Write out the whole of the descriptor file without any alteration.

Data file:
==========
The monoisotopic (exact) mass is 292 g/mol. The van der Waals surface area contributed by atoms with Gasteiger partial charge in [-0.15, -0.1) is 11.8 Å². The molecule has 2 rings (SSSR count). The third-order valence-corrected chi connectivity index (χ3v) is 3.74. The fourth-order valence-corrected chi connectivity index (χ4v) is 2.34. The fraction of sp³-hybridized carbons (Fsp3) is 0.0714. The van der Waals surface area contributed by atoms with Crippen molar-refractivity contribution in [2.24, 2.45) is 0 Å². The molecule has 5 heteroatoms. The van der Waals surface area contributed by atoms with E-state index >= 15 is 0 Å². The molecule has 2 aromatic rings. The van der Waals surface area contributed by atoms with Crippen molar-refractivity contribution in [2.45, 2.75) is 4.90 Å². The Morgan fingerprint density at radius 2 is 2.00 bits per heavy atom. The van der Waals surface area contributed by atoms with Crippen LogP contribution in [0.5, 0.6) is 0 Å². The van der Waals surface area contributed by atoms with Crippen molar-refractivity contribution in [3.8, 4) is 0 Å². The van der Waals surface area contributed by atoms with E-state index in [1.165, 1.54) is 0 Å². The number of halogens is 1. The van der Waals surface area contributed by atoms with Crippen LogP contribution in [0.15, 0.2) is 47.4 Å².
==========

The monoisotopic (exact) mass is 292 g/mol. The van der Waals surface area contributed by atoms with Gasteiger partial charge in [-0.15, -0.1) is 11.8 Å². The molecule has 2 rings (SSSR count). The third-order valence-corrected chi connectivity index (χ3v) is 3.74. The fourth-order valence-corrected chi connectivity index (χ4v) is 2.34. The fraction of sp³-hybridized carbons (Fsp3) is 0.0714. The van der Waals surface area contributed by atoms with Crippen molar-refractivity contribution in [2.24, 2.45) is 0 Å². The molecule has 5 heteroatoms. The van der Waals surface area contributed by atoms with E-state index >= 15 is 0 Å². The molecule has 2 aromatic rings. The van der Waals surface area contributed by atoms with Crippen molar-refractivity contribution in [2.45, 2.75) is 4.90 Å². The Morgan fingerprint density at radius 2 is 2.00 bits per heavy atom. The van der Waals surface area contributed by atoms with Crippen LogP contribution in [0.5, 0.6) is 0 Å². The van der Waals surface area contributed by atoms with Crippen molar-refractivity contribution in [3.8, 4) is 0 Å². The van der Waals surface area contributed by atoms with E-state index in [1.165, 1.54) is 0 Å². The number of halogens is 1. The van der Waals surface area contributed by atoms with Crippen LogP contribution in [0.15, 0.2) is 47.4 Å².